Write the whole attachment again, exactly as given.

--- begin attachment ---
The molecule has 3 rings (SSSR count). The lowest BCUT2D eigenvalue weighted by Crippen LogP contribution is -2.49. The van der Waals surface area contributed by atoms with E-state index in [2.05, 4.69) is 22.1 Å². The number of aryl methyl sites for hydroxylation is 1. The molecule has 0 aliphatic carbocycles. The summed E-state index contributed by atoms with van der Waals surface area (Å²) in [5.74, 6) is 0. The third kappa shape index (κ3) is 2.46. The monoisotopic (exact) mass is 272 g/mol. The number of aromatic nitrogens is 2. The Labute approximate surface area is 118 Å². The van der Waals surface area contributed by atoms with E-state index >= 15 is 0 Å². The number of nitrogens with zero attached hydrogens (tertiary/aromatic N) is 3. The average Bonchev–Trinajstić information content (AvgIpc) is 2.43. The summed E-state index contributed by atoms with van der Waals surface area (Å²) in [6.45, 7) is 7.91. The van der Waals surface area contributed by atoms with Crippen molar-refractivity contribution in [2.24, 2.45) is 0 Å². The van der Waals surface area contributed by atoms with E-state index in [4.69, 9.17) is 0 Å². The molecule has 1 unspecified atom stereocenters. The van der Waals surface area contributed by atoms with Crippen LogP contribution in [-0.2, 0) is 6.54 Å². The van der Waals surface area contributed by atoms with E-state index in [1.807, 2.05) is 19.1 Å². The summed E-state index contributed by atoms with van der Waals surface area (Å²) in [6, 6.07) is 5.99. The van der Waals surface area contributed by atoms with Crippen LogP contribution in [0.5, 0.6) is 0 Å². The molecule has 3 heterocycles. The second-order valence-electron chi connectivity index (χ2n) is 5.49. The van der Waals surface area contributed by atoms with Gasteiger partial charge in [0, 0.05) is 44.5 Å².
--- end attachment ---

The molecule has 3 rings (SSSR count). The lowest BCUT2D eigenvalue weighted by Crippen LogP contribution is -2.49. The van der Waals surface area contributed by atoms with E-state index in [2.05, 4.69) is 22.1 Å². The number of aryl methyl sites for hydroxylation is 1. The molecule has 0 aliphatic carbocycles. The summed E-state index contributed by atoms with van der Waals surface area (Å²) in [5.74, 6) is 0. The third kappa shape index (κ3) is 2.46. The monoisotopic (exact) mass is 272 g/mol. The number of aromatic nitrogens is 2. The Labute approximate surface area is 118 Å². The van der Waals surface area contributed by atoms with E-state index >= 15 is 0 Å². The number of nitrogens with zero attached hydrogens (tertiary/aromatic N) is 3. The average Bonchev–Trinajstić information content (AvgIpc) is 2.43. The summed E-state index contributed by atoms with van der Waals surface area (Å²) in [6.45, 7) is 7.91. The van der Waals surface area contributed by atoms with Crippen molar-refractivity contribution in [2.24, 2.45) is 0 Å². The van der Waals surface area contributed by atoms with E-state index in [4.69, 9.17) is 0 Å². The molecule has 1 unspecified atom stereocenters. The van der Waals surface area contributed by atoms with Crippen LogP contribution in [-0.2, 0) is 6.54 Å². The van der Waals surface area contributed by atoms with E-state index in [1.807, 2.05) is 19.1 Å². The summed E-state index contributed by atoms with van der Waals surface area (Å²) in [6, 6.07) is 5.99. The van der Waals surface area contributed by atoms with Crippen LogP contribution in [0.5, 0.6) is 0 Å². The molecule has 3 heterocycles. The second-order valence-electron chi connectivity index (χ2n) is 5.49. The van der Waals surface area contributed by atoms with Gasteiger partial charge in [0, 0.05) is 44.5 Å².